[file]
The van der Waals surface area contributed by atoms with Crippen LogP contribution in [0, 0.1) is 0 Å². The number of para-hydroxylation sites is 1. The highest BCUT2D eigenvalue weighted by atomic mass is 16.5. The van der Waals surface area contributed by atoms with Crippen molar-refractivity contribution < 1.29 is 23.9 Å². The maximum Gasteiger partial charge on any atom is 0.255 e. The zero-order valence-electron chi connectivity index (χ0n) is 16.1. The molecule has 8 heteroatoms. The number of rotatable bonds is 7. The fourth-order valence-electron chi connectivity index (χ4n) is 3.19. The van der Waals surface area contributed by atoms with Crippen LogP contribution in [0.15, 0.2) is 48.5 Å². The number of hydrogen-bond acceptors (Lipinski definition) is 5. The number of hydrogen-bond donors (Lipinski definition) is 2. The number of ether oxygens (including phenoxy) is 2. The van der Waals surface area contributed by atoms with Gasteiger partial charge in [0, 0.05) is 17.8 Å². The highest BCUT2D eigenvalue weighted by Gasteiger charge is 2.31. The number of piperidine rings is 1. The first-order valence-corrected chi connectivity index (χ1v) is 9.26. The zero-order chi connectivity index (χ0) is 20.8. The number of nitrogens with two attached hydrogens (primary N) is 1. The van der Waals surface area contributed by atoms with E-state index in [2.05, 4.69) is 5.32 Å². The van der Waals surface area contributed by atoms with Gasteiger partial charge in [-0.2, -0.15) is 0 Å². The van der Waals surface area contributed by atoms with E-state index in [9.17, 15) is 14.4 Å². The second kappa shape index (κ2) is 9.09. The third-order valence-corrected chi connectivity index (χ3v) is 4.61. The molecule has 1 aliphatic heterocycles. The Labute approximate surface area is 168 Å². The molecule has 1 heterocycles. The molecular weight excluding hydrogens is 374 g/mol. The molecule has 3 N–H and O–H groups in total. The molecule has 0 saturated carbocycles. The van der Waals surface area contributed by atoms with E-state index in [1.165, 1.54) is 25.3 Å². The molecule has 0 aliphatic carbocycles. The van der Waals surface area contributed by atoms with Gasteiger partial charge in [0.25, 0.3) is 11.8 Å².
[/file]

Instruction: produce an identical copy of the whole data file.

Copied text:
The van der Waals surface area contributed by atoms with Crippen LogP contribution in [0, 0.1) is 0 Å². The number of para-hydroxylation sites is 1. The highest BCUT2D eigenvalue weighted by atomic mass is 16.5. The van der Waals surface area contributed by atoms with Crippen molar-refractivity contribution < 1.29 is 23.9 Å². The maximum Gasteiger partial charge on any atom is 0.255 e. The zero-order valence-electron chi connectivity index (χ0n) is 16.1. The molecule has 8 heteroatoms. The number of rotatable bonds is 7. The fourth-order valence-electron chi connectivity index (χ4n) is 3.19. The van der Waals surface area contributed by atoms with Crippen LogP contribution in [0.15, 0.2) is 48.5 Å². The number of hydrogen-bond acceptors (Lipinski definition) is 5. The number of hydrogen-bond donors (Lipinski definition) is 2. The number of ether oxygens (including phenoxy) is 2. The van der Waals surface area contributed by atoms with Gasteiger partial charge in [0, 0.05) is 17.8 Å². The highest BCUT2D eigenvalue weighted by Gasteiger charge is 2.31. The number of piperidine rings is 1. The first-order valence-corrected chi connectivity index (χ1v) is 9.26. The zero-order chi connectivity index (χ0) is 20.8. The number of nitrogens with two attached hydrogens (primary N) is 1. The van der Waals surface area contributed by atoms with E-state index in [2.05, 4.69) is 5.32 Å². The van der Waals surface area contributed by atoms with Gasteiger partial charge in [-0.2, -0.15) is 0 Å². The van der Waals surface area contributed by atoms with E-state index in [9.17, 15) is 14.4 Å². The second kappa shape index (κ2) is 9.09. The third-order valence-corrected chi connectivity index (χ3v) is 4.61. The molecule has 1 aliphatic heterocycles. The Labute approximate surface area is 168 Å². The molecule has 1 heterocycles. The molecular weight excluding hydrogens is 374 g/mol. The molecule has 3 N–H and O–H groups in total. The molecule has 0 saturated carbocycles. The van der Waals surface area contributed by atoms with E-state index in [1.165, 1.54) is 25.3 Å². The molecule has 0 aliphatic carbocycles. The van der Waals surface area contributed by atoms with Gasteiger partial charge in [0.25, 0.3) is 11.8 Å².